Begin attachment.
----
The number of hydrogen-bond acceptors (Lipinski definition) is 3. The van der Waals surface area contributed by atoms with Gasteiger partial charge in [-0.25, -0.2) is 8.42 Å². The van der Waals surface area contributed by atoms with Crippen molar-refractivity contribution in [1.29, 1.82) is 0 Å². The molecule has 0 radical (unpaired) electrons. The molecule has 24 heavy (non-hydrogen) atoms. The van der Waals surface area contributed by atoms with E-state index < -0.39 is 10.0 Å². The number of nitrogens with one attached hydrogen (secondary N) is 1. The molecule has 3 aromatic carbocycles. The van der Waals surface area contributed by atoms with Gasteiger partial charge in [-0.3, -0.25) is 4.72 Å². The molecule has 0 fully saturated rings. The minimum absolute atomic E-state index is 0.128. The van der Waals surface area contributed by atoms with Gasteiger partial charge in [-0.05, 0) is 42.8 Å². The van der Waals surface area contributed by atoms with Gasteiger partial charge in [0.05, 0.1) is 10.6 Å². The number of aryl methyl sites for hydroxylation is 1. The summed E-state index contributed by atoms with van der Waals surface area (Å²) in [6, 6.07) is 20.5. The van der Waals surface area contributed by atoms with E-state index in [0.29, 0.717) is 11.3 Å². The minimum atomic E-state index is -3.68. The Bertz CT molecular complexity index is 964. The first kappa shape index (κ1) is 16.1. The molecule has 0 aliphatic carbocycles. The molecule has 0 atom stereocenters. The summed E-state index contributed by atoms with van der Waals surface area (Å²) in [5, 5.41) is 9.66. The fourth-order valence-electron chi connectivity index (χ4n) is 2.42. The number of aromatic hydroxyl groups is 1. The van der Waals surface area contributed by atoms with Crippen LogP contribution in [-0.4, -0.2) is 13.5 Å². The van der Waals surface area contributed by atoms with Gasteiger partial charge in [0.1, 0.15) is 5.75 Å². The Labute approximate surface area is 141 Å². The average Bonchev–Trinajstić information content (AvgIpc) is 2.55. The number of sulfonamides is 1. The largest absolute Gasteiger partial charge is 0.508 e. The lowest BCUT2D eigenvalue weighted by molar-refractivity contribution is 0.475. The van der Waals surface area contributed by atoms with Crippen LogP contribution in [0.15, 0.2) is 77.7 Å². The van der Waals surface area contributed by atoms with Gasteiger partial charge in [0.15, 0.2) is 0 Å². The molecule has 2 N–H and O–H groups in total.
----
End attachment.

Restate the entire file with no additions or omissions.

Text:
The number of hydrogen-bond acceptors (Lipinski definition) is 3. The van der Waals surface area contributed by atoms with Gasteiger partial charge in [-0.25, -0.2) is 8.42 Å². The van der Waals surface area contributed by atoms with Crippen molar-refractivity contribution in [1.29, 1.82) is 0 Å². The molecule has 0 radical (unpaired) electrons. The molecule has 24 heavy (non-hydrogen) atoms. The van der Waals surface area contributed by atoms with E-state index < -0.39 is 10.0 Å². The number of nitrogens with one attached hydrogen (secondary N) is 1. The molecule has 3 aromatic carbocycles. The van der Waals surface area contributed by atoms with Gasteiger partial charge in [-0.3, -0.25) is 4.72 Å². The molecule has 0 fully saturated rings. The minimum absolute atomic E-state index is 0.128. The van der Waals surface area contributed by atoms with Gasteiger partial charge in [-0.05, 0) is 42.8 Å². The van der Waals surface area contributed by atoms with Gasteiger partial charge in [0.05, 0.1) is 10.6 Å². The number of aryl methyl sites for hydroxylation is 1. The summed E-state index contributed by atoms with van der Waals surface area (Å²) in [6, 6.07) is 20.5. The van der Waals surface area contributed by atoms with E-state index in [0.29, 0.717) is 11.3 Å². The minimum atomic E-state index is -3.68. The Bertz CT molecular complexity index is 964. The first kappa shape index (κ1) is 16.1. The molecule has 0 aliphatic carbocycles. The molecule has 0 atom stereocenters. The summed E-state index contributed by atoms with van der Waals surface area (Å²) in [5, 5.41) is 9.66. The fourth-order valence-electron chi connectivity index (χ4n) is 2.42. The number of aromatic hydroxyl groups is 1. The van der Waals surface area contributed by atoms with Crippen LogP contribution in [-0.4, -0.2) is 13.5 Å². The van der Waals surface area contributed by atoms with Gasteiger partial charge in [0.1, 0.15) is 5.75 Å². The Labute approximate surface area is 141 Å². The average Bonchev–Trinajstić information content (AvgIpc) is 2.55. The number of sulfonamides is 1. The largest absolute Gasteiger partial charge is 0.508 e. The lowest BCUT2D eigenvalue weighted by molar-refractivity contribution is 0.475. The van der Waals surface area contributed by atoms with Crippen LogP contribution in [0.15, 0.2) is 77.7 Å². The van der Waals surface area contributed by atoms with Gasteiger partial charge in [0.15, 0.2) is 0 Å². The molecule has 2 N–H and O–H groups in total.